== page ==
Monday, August 24, 2015


If charity makes you feel better about yourself, it's not really charity, right?

I mean, let's face it, it you help someone across the street to prove to yourself that you're really a decent human being after all, the person receiving the assistance is better off for your effort, I'll grant you that, but you didn't really do it to help the person - you did it to feel better about yourself.  That's fine, but that's not charity, and would you have helped that person out if your own self-esteem hadn't already been in doubt?

If you give money to a cause to feel better about yourself, that's not really charity, either - you're donating to your own ego, not the cause, even if the cause does benefit from your donation.

Real charity is when you donate money you can't really afford to something you don't believe is worthwhile.  You don't feel better about yourself (you might even feel worse) but you do it anyway - that's real charity in my humble opinion.

Real charity is giving that dollar that feels the hardest, just like real courage is not not being afraid, but doing something in spite of being afraid.  It's like giving money to the drunk on the street, who says he's just trying to get bus fare back home to go help his family, and even though you just know he's going to use it to buy booze and that you're being had, you reach in your pocket anyway and give what you have.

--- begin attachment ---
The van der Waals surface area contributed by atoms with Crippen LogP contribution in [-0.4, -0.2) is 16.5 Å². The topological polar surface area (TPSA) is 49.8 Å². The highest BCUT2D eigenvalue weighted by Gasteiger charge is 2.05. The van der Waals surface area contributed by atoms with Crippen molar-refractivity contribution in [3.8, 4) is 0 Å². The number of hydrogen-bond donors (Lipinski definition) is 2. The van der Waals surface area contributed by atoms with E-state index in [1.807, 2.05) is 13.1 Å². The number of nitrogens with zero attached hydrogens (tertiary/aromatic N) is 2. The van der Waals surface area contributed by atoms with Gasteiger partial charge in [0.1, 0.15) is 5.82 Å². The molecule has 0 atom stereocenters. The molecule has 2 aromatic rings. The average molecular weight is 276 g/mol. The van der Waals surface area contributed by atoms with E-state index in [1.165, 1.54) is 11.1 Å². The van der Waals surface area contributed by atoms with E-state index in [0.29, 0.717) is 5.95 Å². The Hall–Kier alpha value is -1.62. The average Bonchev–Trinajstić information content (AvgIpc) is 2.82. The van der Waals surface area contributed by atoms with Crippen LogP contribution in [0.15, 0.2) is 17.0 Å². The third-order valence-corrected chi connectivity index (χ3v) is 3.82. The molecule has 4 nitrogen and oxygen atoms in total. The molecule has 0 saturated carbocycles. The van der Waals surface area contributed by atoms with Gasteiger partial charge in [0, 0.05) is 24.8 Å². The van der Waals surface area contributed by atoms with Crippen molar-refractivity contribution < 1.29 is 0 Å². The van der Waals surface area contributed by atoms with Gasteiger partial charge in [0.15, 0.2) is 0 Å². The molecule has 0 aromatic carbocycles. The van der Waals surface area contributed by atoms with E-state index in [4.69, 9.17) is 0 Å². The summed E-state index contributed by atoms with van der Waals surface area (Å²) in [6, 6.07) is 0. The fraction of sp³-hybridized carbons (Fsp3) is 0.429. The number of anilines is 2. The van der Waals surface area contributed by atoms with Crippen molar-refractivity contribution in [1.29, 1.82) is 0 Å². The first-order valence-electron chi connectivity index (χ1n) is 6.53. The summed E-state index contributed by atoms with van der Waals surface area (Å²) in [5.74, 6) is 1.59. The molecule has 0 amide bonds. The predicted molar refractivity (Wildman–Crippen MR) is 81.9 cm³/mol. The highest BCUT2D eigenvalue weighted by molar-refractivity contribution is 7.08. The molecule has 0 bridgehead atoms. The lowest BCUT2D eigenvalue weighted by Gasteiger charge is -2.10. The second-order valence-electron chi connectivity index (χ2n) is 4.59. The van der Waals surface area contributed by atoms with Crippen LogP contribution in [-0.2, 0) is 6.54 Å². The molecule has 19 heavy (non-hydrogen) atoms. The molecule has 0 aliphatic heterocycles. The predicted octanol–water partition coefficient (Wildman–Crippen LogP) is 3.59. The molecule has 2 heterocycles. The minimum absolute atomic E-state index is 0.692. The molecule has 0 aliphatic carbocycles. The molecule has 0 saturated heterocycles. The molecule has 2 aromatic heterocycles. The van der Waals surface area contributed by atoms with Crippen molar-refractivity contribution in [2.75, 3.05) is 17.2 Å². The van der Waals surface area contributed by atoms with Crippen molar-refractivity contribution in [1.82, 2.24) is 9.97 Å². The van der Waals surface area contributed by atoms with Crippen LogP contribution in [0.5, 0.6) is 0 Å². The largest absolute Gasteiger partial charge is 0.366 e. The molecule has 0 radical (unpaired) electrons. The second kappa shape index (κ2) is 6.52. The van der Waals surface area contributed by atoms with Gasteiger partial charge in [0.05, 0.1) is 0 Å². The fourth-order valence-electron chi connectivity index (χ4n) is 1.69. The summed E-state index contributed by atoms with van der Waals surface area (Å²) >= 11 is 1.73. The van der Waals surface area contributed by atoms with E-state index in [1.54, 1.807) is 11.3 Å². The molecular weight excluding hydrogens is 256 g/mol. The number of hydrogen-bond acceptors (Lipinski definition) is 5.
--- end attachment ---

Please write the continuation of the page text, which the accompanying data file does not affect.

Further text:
Be suspicious of any charitable act that makes you feel warm and fuzzy.

1 comment:

Jeff Albrizze said...

I have spent a good amount of time looking at this myself. I wanted to make sure my motivation was 100% altruistic. I started to find myself doing less acts of kindness and giving, because I wasn't sure my motivation was completely pure. I have an OCD tendency towards black and white thinking. I finally committed to this strategy - If I ever feel like doing some act of kindness or generosity, I just do it. The world definitely needs more kindness and compassion. Where my focus is now, is to see where my clinging or aversion comes in, and through my zen practice I work on "opening the hand of thought" and transform my selfishness into giving. As long as we are trapped in this prisons of flesh and bone, I think there will almost always be a small degree of feeling satisfied with doing good works. It is when I get attached to that feeling, or identify the feeling as being "me" that the suffering increases.